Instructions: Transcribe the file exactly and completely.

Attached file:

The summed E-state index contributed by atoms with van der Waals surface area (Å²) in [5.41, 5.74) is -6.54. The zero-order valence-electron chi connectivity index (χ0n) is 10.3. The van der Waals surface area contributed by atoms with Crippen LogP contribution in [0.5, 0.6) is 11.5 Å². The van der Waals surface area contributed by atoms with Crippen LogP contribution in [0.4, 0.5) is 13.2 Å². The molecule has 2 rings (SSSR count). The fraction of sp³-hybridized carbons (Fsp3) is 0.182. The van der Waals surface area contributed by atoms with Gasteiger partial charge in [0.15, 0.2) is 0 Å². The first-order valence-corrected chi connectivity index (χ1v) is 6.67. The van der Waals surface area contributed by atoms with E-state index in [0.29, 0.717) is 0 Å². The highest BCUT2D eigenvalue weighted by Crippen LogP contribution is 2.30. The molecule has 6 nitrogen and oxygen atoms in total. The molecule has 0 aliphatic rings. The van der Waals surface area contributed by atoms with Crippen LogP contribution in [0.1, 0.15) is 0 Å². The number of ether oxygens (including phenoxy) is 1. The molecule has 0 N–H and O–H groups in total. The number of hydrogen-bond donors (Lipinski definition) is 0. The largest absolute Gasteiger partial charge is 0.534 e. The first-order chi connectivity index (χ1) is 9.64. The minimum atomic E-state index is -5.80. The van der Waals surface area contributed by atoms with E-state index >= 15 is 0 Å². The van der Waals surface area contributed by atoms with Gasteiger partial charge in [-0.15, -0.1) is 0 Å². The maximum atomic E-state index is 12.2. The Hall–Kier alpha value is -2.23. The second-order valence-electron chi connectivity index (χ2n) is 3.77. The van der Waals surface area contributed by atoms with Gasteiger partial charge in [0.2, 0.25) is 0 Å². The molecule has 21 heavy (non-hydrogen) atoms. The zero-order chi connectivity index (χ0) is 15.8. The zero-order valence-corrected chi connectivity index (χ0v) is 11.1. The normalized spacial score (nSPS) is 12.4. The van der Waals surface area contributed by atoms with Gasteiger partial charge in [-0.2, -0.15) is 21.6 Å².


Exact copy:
The summed E-state index contributed by atoms with van der Waals surface area (Å²) in [5.41, 5.74) is -6.54. The zero-order valence-electron chi connectivity index (χ0n) is 10.3. The van der Waals surface area contributed by atoms with Crippen LogP contribution in [0.5, 0.6) is 11.5 Å². The van der Waals surface area contributed by atoms with Crippen LogP contribution in [0.4, 0.5) is 13.2 Å². The molecule has 2 rings (SSSR count). The fraction of sp³-hybridized carbons (Fsp3) is 0.182. The van der Waals surface area contributed by atoms with Gasteiger partial charge in [0.15, 0.2) is 0 Å². The first-order valence-corrected chi connectivity index (χ1v) is 6.67. The van der Waals surface area contributed by atoms with E-state index in [0.29, 0.717) is 0 Å². The highest BCUT2D eigenvalue weighted by Crippen LogP contribution is 2.30. The molecule has 6 nitrogen and oxygen atoms in total. The molecule has 0 aliphatic rings. The van der Waals surface area contributed by atoms with Crippen LogP contribution in [0.1, 0.15) is 0 Å². The number of ether oxygens (including phenoxy) is 1. The molecule has 0 N–H and O–H groups in total. The number of hydrogen-bond donors (Lipinski definition) is 0. The largest absolute Gasteiger partial charge is 0.534 e. The first-order chi connectivity index (χ1) is 9.64. The minimum atomic E-state index is -5.80. The van der Waals surface area contributed by atoms with E-state index >= 15 is 0 Å². The van der Waals surface area contributed by atoms with Gasteiger partial charge in [-0.15, -0.1) is 0 Å². The maximum atomic E-state index is 12.2. The Hall–Kier alpha value is -2.23. The second-order valence-electron chi connectivity index (χ2n) is 3.77. The van der Waals surface area contributed by atoms with Gasteiger partial charge in [0.2, 0.25) is 0 Å². The molecule has 21 heavy (non-hydrogen) atoms. The zero-order chi connectivity index (χ0) is 15.8. The zero-order valence-corrected chi connectivity index (χ0v) is 11.1. The normalized spacial score (nSPS) is 12.4. The van der Waals surface area contributed by atoms with Gasteiger partial charge in [-0.2, -0.15) is 21.6 Å².